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Evolution in the House Sparrow. II. Adaptive Differentiation in North American Populations

Richard F. Johnston and Robert K. Selander
Evolution
Vol. 25, No. 1 (Mar., 1971), pp. 1-28
DOI: 10.2307/2406496
Stable URL: http://www.jstor.org/stable/2406496
Page Count: 28
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Evolution in the House Sparrow. II. Adaptive Differentiation in North American Populations
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Abstract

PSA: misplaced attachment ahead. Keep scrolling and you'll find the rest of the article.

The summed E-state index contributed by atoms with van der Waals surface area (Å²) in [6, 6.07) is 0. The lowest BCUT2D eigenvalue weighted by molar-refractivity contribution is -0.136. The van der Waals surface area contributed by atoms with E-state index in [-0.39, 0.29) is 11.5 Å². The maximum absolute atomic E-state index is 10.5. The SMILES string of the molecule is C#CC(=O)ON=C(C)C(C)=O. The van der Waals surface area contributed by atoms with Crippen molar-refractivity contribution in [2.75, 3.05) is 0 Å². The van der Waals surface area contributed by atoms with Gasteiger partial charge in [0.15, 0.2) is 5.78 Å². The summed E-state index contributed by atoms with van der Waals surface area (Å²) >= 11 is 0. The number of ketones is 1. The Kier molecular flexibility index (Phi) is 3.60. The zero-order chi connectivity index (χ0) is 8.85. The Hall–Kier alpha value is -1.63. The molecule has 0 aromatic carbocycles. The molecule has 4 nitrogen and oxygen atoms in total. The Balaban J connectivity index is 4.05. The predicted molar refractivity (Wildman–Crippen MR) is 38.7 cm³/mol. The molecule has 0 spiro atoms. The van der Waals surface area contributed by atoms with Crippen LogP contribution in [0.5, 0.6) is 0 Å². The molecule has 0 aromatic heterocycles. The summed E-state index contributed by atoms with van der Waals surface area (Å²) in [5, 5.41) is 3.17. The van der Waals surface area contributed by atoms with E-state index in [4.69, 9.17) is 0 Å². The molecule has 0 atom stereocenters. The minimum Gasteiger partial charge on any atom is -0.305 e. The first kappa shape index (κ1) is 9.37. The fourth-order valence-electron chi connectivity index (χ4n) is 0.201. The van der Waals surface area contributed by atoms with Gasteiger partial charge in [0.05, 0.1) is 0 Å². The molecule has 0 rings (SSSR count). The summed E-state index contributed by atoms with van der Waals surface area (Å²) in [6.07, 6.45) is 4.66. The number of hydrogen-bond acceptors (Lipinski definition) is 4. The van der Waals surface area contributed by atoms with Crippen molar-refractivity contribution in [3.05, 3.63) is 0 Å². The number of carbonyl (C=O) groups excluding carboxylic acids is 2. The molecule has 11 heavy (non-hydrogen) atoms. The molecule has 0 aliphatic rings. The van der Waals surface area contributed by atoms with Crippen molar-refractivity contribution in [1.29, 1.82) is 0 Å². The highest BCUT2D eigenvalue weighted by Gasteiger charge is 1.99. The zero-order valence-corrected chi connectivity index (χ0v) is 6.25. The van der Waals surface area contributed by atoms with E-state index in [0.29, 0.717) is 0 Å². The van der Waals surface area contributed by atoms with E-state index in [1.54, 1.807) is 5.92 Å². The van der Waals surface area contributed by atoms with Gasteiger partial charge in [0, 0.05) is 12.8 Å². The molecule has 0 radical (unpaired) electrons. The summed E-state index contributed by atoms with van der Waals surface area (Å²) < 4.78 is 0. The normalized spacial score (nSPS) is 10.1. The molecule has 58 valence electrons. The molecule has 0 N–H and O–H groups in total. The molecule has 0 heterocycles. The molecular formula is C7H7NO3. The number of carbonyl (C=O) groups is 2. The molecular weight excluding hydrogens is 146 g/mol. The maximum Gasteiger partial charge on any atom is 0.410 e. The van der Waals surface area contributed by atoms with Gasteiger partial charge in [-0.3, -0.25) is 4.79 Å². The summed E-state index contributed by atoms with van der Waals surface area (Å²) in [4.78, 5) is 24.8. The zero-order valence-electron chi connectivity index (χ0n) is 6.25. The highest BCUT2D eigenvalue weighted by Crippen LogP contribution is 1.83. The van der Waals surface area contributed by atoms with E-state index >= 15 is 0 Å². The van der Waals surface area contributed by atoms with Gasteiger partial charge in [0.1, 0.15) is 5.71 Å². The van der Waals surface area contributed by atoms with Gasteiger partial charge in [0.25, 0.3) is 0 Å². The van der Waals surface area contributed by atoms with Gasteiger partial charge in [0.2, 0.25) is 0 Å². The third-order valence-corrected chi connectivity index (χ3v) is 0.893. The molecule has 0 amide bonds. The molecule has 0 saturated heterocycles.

The North American populations of the house sparrow, Passer domesticus, introduced from western Europe in the period 1852-1860, show size differentiation in all of 16 skeletal characters of some 1752 specimens over 33 localities. The inter-locality variation as summarized in a principal component analysis shows that the first three components summarize about 70% of the variation in the 16 bony dimensions. Component I represents a gross size factor, bearing strong negative regression relationships with measures of winter temperature, consistent with the empiric model of adaptation implied by the ecogeographic rule of Bergmann. Component II tends to represent a size factor bearing on thermoregulatory dictates of size in body core relative to limbs, consistent with the ecogeographic rule of Allen. These generalities strongly support the idea that size variation in these birds is adaptively organized. Various measures of intrasample and intersample variability show that European and North American populations are identical in intrasample variance for 10 of 12 male characters and 11 of 12 female characters; mean coefficients of variation are essentially identical for all characters. Geographic variation of North American males is less than that of European males, but slightly greater than that of males from England and Germany. Geographic variation of North American females is less than that of European and English-German females. It would appear that constraints on geographic variation of the North American populations are those stemming from the limited number of generations available for selective reassortment of available variation in the period 1852-1962. Multivariate clustering techniques show that a non-hierarchic infraspecific taxonomic structure based on size is developing in the North American populations. The clusters represent current stages in a process of continuing size differentiation and thus are temporal artifacts; nevertheless, they also represent products of the evolutionary process and are of considerable theoretic value.

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